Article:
The size of government is not the essential issue in politics. A large military may be necessary to defend citizens from foreign aggressors, especially if there are many potential aggressors—say, multiple communist or Islamist regimes—who might combine forces against a free country. Likewise, a large court system might be necessary to deal with the countless contracts involved in a large free market and with the various disputes that can arise therein.
A small government, by contrast, can violate rights in myriad ways—if its proper purpose is not established and maintained. Observe that governments in the antebellum South were relatively small, yet their laws permitted and enforced the enslavement of men, women, and children. Likewise, the U.S. government was quite small during the 1890s—even though the Sherman Antitrust Act had passed and was violating businessmen’s rights to liberty, property, and the pursuit of happiness.
The essential issue in politics is not the size but the function of government; it’s not whether government is big or small but whether it protects or violates rights.
The proper purpose of government is to protect individual rights by banning the use of physical force from social relationships and by using force only in retaliation and only against those who initiate its use. A properly conceived political spectrum must reflect this fact. Whatever terms are used to identify the positions of political ideologies or systems must be defined with regard to the fundamental political alternative: force vs. freedom—or, more specifically, rights-violating vs. rights-protecting institutions.
Because the term “left” is already widely used to denote social systems and ideologies of force (e.g., socialism, communism, “progressivism”), and the term “right” is substantially used to denote social systems and ideologies of freedom (e.g., capitalism, classical liberalism, constitutional republicanism), the best approach for advocates of freedom is not to develop new terminology for the political spectrum, but to define the existing terminology with respect to political essentials—and to claim the extreme right end of the spectrum as rightfully and exclusively ours.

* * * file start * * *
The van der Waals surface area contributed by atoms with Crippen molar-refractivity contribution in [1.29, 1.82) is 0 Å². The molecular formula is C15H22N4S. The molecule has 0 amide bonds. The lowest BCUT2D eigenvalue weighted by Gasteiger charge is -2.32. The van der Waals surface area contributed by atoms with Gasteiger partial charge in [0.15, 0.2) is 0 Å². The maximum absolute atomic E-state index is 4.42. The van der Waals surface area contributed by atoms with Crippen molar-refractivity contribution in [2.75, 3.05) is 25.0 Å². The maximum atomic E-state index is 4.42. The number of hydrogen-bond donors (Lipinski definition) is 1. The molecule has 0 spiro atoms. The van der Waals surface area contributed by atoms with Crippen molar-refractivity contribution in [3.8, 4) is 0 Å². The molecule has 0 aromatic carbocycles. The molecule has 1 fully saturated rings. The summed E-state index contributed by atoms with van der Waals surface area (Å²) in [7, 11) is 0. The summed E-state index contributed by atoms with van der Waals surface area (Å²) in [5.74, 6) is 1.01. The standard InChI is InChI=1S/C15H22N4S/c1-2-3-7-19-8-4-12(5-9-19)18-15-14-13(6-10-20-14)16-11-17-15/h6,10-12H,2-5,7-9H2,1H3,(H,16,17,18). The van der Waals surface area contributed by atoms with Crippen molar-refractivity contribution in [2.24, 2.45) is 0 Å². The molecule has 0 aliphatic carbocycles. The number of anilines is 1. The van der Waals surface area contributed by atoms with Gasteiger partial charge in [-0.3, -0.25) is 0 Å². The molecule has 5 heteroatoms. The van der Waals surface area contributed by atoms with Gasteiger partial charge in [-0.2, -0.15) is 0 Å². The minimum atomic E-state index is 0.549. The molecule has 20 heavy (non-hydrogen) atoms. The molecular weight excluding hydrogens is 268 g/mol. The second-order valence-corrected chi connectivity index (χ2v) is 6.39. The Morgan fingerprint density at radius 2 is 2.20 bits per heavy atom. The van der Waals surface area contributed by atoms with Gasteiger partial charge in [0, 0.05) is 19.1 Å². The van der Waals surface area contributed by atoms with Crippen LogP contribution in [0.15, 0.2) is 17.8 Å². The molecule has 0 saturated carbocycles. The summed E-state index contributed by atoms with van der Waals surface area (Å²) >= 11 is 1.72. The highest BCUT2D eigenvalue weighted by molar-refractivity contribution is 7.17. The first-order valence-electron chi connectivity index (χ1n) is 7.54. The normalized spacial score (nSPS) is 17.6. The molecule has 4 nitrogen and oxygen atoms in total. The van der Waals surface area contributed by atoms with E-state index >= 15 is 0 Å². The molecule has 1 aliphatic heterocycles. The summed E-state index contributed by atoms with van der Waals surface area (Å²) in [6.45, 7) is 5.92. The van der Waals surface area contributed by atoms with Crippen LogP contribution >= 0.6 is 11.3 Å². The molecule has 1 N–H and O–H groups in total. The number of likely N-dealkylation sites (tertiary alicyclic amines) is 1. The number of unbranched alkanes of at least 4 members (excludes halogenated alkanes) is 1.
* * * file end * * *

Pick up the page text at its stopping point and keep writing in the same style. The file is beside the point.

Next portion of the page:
A notable advantage of embracing the political right as our own is that the term “right” happens to integrate seamlessly with the philosophical and conceptual hierarchy that supports freedom. This is a historic accident, but a welcome one. Although “left” and “right” originally referred to seating arrangements of 18th-century legislators in France—arrangements unrelated to anything in contemporary American politics—the term “right” conceptually relates to fundamental moral truths on which freedom depends.
Capitalism—the social system of the political right—is the system of individual rights. It is the system that respects and protects individual rights—by banning physical force from social relationships—and thus enables people to live their lives, to act on their judgment, to keep and use their property, and to pursue personal happiness. This observation grounds the political right in the proper goal of politics: the protection of rights.